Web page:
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Crusader Kings 3’s Royal Court Expansion Adds A Full 3D Throne Room

Crusader Kings 3’s Royal Court Expansion Adds A Full 3D Throne Room

Paradox has announced the first full expansion for Crusader Kings 3, and it goes in a very different direction from its predecessor. The Royal Court will add a new fullscreen Throne Room where you can view treasures and interact with petitioners from across your kingdom. They also bring back the character inventory from Crusader Kings 2: Monks and Mystics, including culture-specific weapons that will be displayed on your character and used in animated duels.

Most of the big Crusader Kings 2 expansions were aimed at opening up or fleshing out a specific area, and the Crusader Kings 3: Northern Lords flavor pack, released earlier this year, looked like that sort of expansion. But going in such a different direction for the first major piece of new content seemingly shows a desire to lean into the RPG aspects of CK3. Taking your eyes off the map and putting them more on the characters and physical locations in the world is a major departure from the usual Paradox instructions for use, and I think this is the bravest and most courageous path. interesting that they could have borrowed.

Kings and emperors with feudal or clan governments will have access to the royal court. Humble Dukes and Earls, as well as tribal rulers, will have to make do with painted 2D backgrounds for now. Spending money to increase the opulence of your court will increase a new stat called Grandeur, which can impress your vassals and attract characters like master blacksmiths and famous poets. But the bigger your kingdom, the more you’ll have to spend to keep up appearances, and falling behind can hurt your vassal relationships, marriage prospects, and prestige. This will allow for a new way of playing “big”, as a small but wealthy kingdom with a court much larger than its size suggests can reap many benefits.

This blacksmith who has been drawn to your court may be tasked with crafting you a special weapon, crown, or set of insignia (no armor at this time), which will go into your new inventory and can be passed down from generation to generation. in generation. However, even the best sword does not hold its edge forever. Your great-great-grandmother’s sword may need to be reforged, at great expense, to remain useful in battle. You can, of course, remove it and showcase it instead to take advantage of its ornamental value.

Screenshots of Crusader Kings 3




You will have access to several types of courts, focusing on things like learning and diplomacy. Investing in your court will unlock things like new transplants, like a royal taster to defend you against poisoning events, or a court guardian who can help you learn new languages. Why would you want to do this, however?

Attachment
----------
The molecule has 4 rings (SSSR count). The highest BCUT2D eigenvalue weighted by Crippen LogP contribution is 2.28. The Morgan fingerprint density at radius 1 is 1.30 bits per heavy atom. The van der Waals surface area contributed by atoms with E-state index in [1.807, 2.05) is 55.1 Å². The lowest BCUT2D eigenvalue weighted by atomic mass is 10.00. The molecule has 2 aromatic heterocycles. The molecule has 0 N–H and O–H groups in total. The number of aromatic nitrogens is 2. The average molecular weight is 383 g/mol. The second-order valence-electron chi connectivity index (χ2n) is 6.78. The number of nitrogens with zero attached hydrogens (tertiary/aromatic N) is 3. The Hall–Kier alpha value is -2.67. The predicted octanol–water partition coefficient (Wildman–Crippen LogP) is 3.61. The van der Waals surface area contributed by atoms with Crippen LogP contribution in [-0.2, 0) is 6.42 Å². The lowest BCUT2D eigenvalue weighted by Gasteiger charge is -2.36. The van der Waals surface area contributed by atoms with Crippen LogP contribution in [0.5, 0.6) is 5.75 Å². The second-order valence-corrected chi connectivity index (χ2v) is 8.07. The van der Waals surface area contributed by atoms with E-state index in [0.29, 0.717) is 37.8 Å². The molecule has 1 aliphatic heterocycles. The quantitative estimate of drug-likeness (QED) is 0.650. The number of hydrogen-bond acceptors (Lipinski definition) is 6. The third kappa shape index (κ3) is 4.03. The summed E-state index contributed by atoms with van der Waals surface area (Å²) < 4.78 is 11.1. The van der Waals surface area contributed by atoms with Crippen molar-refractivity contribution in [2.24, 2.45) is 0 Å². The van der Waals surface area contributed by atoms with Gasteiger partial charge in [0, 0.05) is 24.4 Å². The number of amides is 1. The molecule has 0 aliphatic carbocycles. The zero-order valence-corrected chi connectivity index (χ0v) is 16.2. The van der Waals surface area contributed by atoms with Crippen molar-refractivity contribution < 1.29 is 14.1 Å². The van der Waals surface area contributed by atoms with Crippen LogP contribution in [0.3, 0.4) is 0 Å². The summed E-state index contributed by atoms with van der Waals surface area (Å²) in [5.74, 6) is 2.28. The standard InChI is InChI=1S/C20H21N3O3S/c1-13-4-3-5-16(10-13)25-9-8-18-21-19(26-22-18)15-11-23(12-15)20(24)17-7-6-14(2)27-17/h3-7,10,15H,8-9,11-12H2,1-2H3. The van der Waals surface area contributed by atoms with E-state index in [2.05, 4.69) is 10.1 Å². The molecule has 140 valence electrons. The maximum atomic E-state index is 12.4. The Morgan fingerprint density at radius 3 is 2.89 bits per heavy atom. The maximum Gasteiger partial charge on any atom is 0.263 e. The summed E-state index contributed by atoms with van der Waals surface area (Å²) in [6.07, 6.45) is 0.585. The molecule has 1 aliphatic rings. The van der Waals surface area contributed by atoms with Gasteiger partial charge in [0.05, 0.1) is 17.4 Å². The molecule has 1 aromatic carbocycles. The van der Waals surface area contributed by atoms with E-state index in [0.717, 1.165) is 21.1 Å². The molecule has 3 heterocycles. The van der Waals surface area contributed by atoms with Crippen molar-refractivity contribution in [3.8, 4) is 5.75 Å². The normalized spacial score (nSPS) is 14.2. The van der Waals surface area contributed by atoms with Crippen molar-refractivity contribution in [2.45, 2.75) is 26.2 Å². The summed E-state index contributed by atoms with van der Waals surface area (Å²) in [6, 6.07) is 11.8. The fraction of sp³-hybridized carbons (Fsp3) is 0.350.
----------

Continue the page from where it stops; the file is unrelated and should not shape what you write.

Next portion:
Well, because the free patch that comes with Royal Court reworks CK3’s entire cultivation system. Just as religions are built in the base game, cultures will now consist of Ethos, Traditions, and Pillars. Your Ethos, such as belligerent or spiritual, will define the general theme. Traditions, each culture can have up to six, are special bonuses like being better at farming in difficult terrain or allowing women to fight as knights. Pillars define things like the type of clothing your culture wears, as well as their heritage, like Latin, which replaces the old concept of cultural groups.

DLC owners will have other opportunities to play with this system. You will be able to create Divergent Cultures, spend Prestige on mixing all of the above traits, and give your new culture a custom name and map culture. Or if you prefer, a foreign ruler in a distant land can create a hybrid culture between his own and that of the people he now rules, such as Greco-Norse, Indo-Mongolian, or perhaps cultures more rooted in history like the Norman. This will allow you to combine traits from your old culture and the new one, so that you can attack the Indus with Viking warrior monks.Crusader Kings 3 was released last year with great fanfare. In my review, I called him “the new king of historic strategy, developing and deepening the best parts of what made his predecessor memorable and unique,” ​​with a score of 10/10. Paradox continued in April with the little Vikings-focused Northern Lords flavor pack, adding many new flavors and mechanics for your Scandinavian sailing needs.

We don’t yet have a release date for Royal Court or the associated DLC, but a little later this year would be Paradox’s regular release cycle. Be sure to check out our roundup of all the big news from PDXCon Remixed.




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